Marzipan Free Fruit Cake?

Decorating By CakeyKerry Updated 8 Mar 2010 , 9:30pm by Caths_Cakes

CakeyKerry Posted 7 Mar 2010 , 7:56pm
post #1 of 12

I'm doing my first ever fruit cake (spice cake?) and the recipient doesn't like marzipan - can I just do 2 layers of icing? Or should I still do a thin layer of marzipan?

I feel really silly for asking such a basic question, but I've never been a fan of fruitcake, so I don't know anything about it icon_redface.gif

11 replies
rainbow_kisses Posted 7 Mar 2010 , 9:03pm
post #2 of 12

You can do two layers of fondant. The marzipan is really only to give you a nice smooth neat finish to ice, as fruit cakes tend to have a uneven surface, usually and traditionally with royal icing, but with fondant you can just do two layers. If you wanted you could cover with one layer of fondant and then royal icing is also an option.

CakeyKerry Posted 8 Mar 2010 , 1:18am
post #3 of 12

Thank you, Scrummy! This is exactly what I needed to know icon_biggrin.gif

It's people like you that make this a fantastic site - giving clear and precise answers and fantastic support. Thank you again!

rainbow_kisses Posted 8 Mar 2010 , 1:46pm
post #4 of 12

You are welcome Sweety. We all have to learn from somewhere and I am not too sure that many people on here make a lot of fruit cakes as they tend to be very English icon_lol.gif

Caths_Cakes Posted 8 Mar 2010 , 1:56pm
post #5 of 12

just want to pipe in , the marzipan is also there to stop any of the dark moist colours of the cake leaching into your royal or rolled icing ontop icon_smile.gif traditionally the cake was covered with marzipan and left for a week to dry before adding the royal icing. i personally wouldnt do two layers of icing, i would just do one thicker layer. i LOVE making fruit cake, it makes me feel christmassy lol icon_smile.gif

rainbow_kisses Posted 8 Mar 2010 , 3:26pm
post #6 of 12

Yes Cath I personally would only do one layer but as this is her first fruit cake it might be better for her to do two thin layers rather than one thicker one, just incase any accidents accur. And Cath you are so right about the colour bleeding icon_smile.gif I was in a hurry when I posted before so just posted a quick answer. Marzipan also helps with the flavour and moisture as it acts as a great seal and airtight container icon_lol.gif

CakeyKerry Posted 8 Mar 2010 , 5:04pm
post #7 of 12

Oooh. That's an interesting point - I didn't think of the fruit leeching into the icing... How long does that take? The cake won't be fondant iced until Wednesday(ish) and is being delivered on Saturday. The customer did say that they don't mind having a thin layer of marzipan, if it causes too mich of a problem

rainbow_kisses Posted 8 Mar 2010 , 7:08pm
post #8 of 12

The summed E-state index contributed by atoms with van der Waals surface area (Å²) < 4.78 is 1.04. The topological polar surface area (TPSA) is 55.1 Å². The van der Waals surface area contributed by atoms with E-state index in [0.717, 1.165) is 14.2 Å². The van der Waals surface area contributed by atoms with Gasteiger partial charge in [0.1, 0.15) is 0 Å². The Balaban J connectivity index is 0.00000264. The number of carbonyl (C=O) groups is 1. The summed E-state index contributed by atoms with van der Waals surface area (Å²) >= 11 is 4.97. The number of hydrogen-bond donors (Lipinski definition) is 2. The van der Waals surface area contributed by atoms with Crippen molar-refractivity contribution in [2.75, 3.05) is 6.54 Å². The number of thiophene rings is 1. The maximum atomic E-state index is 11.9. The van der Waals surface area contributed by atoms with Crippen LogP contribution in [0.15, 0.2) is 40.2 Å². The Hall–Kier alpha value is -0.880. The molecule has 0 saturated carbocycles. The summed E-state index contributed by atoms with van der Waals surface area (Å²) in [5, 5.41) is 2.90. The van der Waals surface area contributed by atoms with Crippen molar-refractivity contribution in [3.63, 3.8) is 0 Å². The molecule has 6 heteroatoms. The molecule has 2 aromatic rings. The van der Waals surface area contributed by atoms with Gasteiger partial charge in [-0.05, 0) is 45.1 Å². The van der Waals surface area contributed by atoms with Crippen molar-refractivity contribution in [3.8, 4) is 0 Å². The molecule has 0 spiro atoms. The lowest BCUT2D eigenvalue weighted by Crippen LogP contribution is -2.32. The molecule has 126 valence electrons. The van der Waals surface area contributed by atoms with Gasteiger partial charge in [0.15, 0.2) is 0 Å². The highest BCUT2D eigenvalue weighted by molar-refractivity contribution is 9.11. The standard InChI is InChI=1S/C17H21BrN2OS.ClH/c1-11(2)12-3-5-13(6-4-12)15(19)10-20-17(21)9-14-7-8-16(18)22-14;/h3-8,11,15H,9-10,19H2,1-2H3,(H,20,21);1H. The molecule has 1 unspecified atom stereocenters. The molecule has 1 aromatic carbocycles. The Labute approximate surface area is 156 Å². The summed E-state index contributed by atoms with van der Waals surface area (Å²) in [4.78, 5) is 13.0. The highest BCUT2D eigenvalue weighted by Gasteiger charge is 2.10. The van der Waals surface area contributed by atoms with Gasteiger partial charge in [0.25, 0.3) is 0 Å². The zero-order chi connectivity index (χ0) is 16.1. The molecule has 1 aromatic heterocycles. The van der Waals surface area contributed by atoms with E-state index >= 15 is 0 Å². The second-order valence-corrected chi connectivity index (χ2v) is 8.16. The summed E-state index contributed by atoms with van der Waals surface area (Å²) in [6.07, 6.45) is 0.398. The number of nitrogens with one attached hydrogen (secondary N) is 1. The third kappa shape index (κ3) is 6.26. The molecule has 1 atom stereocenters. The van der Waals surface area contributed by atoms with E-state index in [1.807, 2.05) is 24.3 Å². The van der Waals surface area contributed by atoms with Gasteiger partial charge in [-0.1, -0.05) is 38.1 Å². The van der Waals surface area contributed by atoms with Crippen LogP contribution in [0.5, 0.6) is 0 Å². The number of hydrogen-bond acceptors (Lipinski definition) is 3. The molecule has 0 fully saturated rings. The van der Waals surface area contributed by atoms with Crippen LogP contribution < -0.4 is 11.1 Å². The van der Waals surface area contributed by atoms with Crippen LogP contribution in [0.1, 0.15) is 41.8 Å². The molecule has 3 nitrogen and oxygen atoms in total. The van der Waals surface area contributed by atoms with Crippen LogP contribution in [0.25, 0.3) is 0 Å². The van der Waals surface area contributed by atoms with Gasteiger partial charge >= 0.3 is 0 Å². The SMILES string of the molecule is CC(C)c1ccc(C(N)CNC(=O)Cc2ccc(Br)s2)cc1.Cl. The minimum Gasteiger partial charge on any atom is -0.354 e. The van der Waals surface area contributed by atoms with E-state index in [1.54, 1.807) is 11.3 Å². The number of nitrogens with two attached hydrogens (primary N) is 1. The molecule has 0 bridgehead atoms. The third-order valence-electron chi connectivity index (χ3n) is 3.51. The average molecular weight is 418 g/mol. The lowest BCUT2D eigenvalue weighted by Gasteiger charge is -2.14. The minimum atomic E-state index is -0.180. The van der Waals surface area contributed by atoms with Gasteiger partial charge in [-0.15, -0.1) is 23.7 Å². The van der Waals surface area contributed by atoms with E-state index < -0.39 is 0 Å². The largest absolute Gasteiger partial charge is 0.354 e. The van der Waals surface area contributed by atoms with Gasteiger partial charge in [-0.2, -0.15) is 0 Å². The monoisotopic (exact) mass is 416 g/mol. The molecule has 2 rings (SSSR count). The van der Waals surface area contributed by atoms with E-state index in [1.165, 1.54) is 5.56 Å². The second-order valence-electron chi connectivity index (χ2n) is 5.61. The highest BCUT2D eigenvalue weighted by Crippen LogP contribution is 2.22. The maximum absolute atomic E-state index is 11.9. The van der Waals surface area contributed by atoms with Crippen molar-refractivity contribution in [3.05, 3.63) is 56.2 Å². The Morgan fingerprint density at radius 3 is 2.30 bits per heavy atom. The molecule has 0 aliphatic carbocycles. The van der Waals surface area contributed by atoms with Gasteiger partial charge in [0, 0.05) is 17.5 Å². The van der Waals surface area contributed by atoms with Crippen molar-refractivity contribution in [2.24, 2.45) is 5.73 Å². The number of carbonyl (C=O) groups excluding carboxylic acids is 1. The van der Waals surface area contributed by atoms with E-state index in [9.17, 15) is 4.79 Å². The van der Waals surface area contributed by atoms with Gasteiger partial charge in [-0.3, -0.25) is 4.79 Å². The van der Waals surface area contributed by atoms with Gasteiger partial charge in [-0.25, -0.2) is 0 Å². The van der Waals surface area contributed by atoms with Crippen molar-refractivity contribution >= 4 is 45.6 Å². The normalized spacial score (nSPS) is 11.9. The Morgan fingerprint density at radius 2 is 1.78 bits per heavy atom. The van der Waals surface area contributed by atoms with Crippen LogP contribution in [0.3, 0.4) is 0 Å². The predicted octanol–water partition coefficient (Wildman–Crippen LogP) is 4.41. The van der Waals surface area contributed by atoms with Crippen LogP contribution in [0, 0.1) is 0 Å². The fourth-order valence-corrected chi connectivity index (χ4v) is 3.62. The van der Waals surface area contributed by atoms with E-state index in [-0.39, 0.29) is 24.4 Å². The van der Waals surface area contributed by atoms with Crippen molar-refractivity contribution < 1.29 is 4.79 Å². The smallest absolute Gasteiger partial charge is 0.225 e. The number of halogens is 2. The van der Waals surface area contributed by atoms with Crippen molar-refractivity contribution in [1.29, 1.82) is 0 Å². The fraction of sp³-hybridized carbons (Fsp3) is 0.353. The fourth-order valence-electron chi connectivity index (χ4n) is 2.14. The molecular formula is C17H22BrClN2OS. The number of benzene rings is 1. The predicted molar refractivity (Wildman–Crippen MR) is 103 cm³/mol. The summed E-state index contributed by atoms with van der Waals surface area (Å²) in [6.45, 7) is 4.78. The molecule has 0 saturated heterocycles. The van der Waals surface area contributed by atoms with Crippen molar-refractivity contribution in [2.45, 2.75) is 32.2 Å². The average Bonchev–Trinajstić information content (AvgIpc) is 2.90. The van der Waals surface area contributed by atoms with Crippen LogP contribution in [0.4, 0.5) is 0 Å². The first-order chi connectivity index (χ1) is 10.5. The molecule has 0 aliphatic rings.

You would be fine with no marzipan if you use a thin layer of fondant instead of the marzipan, leave it overnight (or until you are ready to cover) to dry out them cover with your top layer of fondant. The fruit won't stain through both layers, it very rarely (unless very moist or soaked in a lot of alchol) leaches through.

CakeyKerry Posted 8 Mar 2010 , 8:14pm
post #9 of 12

Uuhhm.. Yeah.. There's quite a bit of brandy in it! Lol. I think I'll chuck a thin layer of marzipan on it, (just to be on the safe side).

Thank you ever so much guys, I can't tell you how much I appreciate your help. I'm just praying that the cake itself tastes good - I used Lindy's recipe, from her book, but it seems really quite pale...

Caths_Cakes Posted 8 Mar 2010 , 8:26pm
post #10 of 12

ive experimented with a few different cake recipes, never lindys though, can you show me the recipe? i bounce between delia smiths christmas cake recipe, and the Bero book dundee cake recipe, both are great but ive noticed delias cake is lighter than the bero, which comes a deep brown, but i use more brandy than stated, How ever like delia smith says, a cake with so many nice things inside cant possibly fail to taste good, im sure it will be great!

rainbow_kisses Posted 8 Mar 2010 , 8:58pm
post #11 of 12

I use myown recipe so never really know what others look like but the colour tends to come from the amount of black treacle, brown sugar and spices in the cake. I use tons of liquor in my fruit cakes and never have any leeching.

Caths_Cakes Posted 8 Mar 2010 , 9:30pm
post #12 of 12

ive only had the problem once, i didnt use marzipan, and i covered it with white icing, i had these weird brown spots develop, so i switched to using marzipan underneath, it was quite a thin layer of white as well, i think as long as you put a decent sized layer on it should be ok

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